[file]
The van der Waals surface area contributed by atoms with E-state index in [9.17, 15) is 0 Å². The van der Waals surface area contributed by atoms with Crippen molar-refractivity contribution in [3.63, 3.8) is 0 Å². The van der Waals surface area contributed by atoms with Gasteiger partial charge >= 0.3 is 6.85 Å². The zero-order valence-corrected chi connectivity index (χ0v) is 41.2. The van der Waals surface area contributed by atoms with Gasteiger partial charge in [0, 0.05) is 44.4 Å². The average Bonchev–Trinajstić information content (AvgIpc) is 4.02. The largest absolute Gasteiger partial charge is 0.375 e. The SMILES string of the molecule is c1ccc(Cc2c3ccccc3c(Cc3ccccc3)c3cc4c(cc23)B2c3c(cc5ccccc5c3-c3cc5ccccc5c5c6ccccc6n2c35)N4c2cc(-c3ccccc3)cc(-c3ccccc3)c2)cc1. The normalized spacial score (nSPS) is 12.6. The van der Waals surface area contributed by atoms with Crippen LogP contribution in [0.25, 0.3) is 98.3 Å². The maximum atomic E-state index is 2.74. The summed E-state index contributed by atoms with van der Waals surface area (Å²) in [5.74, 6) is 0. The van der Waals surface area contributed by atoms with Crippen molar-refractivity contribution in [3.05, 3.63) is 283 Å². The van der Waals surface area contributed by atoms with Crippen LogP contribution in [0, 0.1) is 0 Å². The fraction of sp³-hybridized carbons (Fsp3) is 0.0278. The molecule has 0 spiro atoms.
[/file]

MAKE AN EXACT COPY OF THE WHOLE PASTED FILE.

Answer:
The van der Waals surface area contributed by atoms with E-state index in [9.17, 15) is 0 Å². The van der Waals surface area contributed by atoms with Crippen molar-refractivity contribution in [3.63, 3.8) is 0 Å². The van der Waals surface area contributed by atoms with Gasteiger partial charge >= 0.3 is 6.85 Å². The zero-order valence-corrected chi connectivity index (χ0v) is 41.2. The van der Waals surface area contributed by atoms with Gasteiger partial charge in [0, 0.05) is 44.4 Å². The average Bonchev–Trinajstić information content (AvgIpc) is 4.02. The largest absolute Gasteiger partial charge is 0.375 e. The SMILES string of the molecule is c1ccc(Cc2c3ccccc3c(Cc3ccccc3)c3cc4c(cc23)B2c3c(cc5ccccc5c3-c3cc5ccccc5c5c6ccccc6n2c35)N4c2cc(-c3ccccc3)cc(-c3ccccc3)c2)cc1. The normalized spacial score (nSPS) is 12.6. The van der Waals surface area contributed by atoms with Crippen LogP contribution in [0.25, 0.3) is 98.3 Å². The maximum atomic E-state index is 2.74. The summed E-state index contributed by atoms with van der Waals surface area (Å²) in [5.74, 6) is 0. The van der Waals surface area contributed by atoms with Crippen molar-refractivity contribution in [3.05, 3.63) is 283 Å². The van der Waals surface area contributed by atoms with Crippen LogP contribution in [0, 0.1) is 0 Å². The fraction of sp³-hybridized carbons (Fsp3) is 0.0278. The molecule has 0 spiro atoms.